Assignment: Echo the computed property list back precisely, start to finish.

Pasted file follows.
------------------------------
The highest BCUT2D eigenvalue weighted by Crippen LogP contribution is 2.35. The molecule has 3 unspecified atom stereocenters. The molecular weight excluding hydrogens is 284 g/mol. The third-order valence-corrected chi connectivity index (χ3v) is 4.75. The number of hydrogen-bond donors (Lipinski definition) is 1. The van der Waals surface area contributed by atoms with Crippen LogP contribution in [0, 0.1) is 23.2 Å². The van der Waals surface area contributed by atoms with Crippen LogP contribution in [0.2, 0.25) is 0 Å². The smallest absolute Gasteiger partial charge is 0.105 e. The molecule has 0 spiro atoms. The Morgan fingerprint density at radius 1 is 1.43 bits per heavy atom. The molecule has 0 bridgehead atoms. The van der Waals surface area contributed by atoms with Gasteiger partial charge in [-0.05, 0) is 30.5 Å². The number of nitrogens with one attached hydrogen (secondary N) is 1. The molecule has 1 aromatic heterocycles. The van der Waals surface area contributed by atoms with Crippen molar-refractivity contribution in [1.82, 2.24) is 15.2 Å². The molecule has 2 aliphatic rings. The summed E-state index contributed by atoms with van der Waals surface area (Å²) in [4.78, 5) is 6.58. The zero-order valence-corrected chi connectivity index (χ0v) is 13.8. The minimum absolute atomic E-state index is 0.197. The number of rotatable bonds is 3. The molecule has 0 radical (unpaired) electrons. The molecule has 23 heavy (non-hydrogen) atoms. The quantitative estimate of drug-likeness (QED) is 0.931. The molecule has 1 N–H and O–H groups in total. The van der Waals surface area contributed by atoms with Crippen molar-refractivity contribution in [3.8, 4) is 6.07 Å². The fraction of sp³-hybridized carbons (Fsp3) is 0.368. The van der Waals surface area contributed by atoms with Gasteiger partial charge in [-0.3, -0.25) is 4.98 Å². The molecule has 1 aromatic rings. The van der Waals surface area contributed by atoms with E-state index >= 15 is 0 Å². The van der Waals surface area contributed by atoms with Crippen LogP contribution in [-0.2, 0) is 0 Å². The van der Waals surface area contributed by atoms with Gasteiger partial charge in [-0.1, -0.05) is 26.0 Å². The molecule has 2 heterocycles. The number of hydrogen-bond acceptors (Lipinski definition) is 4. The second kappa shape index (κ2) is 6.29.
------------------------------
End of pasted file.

The highest BCUT2D eigenvalue weighted by Crippen LogP contribution is 2.35. The molecule has 3 unspecified atom stereocenters. The molecular weight excluding hydrogens is 284 g/mol. The third-order valence-corrected chi connectivity index (χ3v) is 4.75. The number of hydrogen-bond donors (Lipinski definition) is 1. The van der Waals surface area contributed by atoms with Crippen LogP contribution in [0, 0.1) is 23.2 Å². The van der Waals surface area contributed by atoms with Crippen LogP contribution in [0.2, 0.25) is 0 Å². The smallest absolute Gasteiger partial charge is 0.105 e. The molecule has 0 spiro atoms. The Morgan fingerprint density at radius 1 is 1.43 bits per heavy atom. The molecule has 0 bridgehead atoms. The van der Waals surface area contributed by atoms with Gasteiger partial charge in [-0.05, 0) is 30.5 Å². The number of nitrogens with one attached hydrogen (secondary N) is 1. The molecule has 1 aromatic heterocycles. The van der Waals surface area contributed by atoms with Crippen molar-refractivity contribution in [1.82, 2.24) is 15.2 Å². The molecule has 2 aliphatic rings. The summed E-state index contributed by atoms with van der Waals surface area (Å²) in [4.78, 5) is 6.58. The zero-order valence-corrected chi connectivity index (χ0v) is 13.8. The minimum absolute atomic E-state index is 0.197. The number of rotatable bonds is 3. The molecule has 0 radical (unpaired) electrons. The molecule has 23 heavy (non-hydrogen) atoms. The quantitative estimate of drug-likeness (QED) is 0.931. The molecule has 1 N–H and O–H groups in total. The van der Waals surface area contributed by atoms with Crippen molar-refractivity contribution in [3.8, 4) is 6.07 Å². The fraction of sp³-hybridized carbons (Fsp3) is 0.368. The van der Waals surface area contributed by atoms with Gasteiger partial charge in [-0.3, -0.25) is 4.98 Å². The molecule has 1 aromatic rings. The van der Waals surface area contributed by atoms with E-state index >= 15 is 0 Å². The van der Waals surface area contributed by atoms with Crippen LogP contribution in [-0.2, 0) is 0 Å². The van der Waals surface area contributed by atoms with Gasteiger partial charge in [-0.1, -0.05) is 26.0 Å². The molecule has 2 heterocycles. The number of hydrogen-bond acceptors (Lipinski definition) is 4. The second kappa shape index (κ2) is 6.29.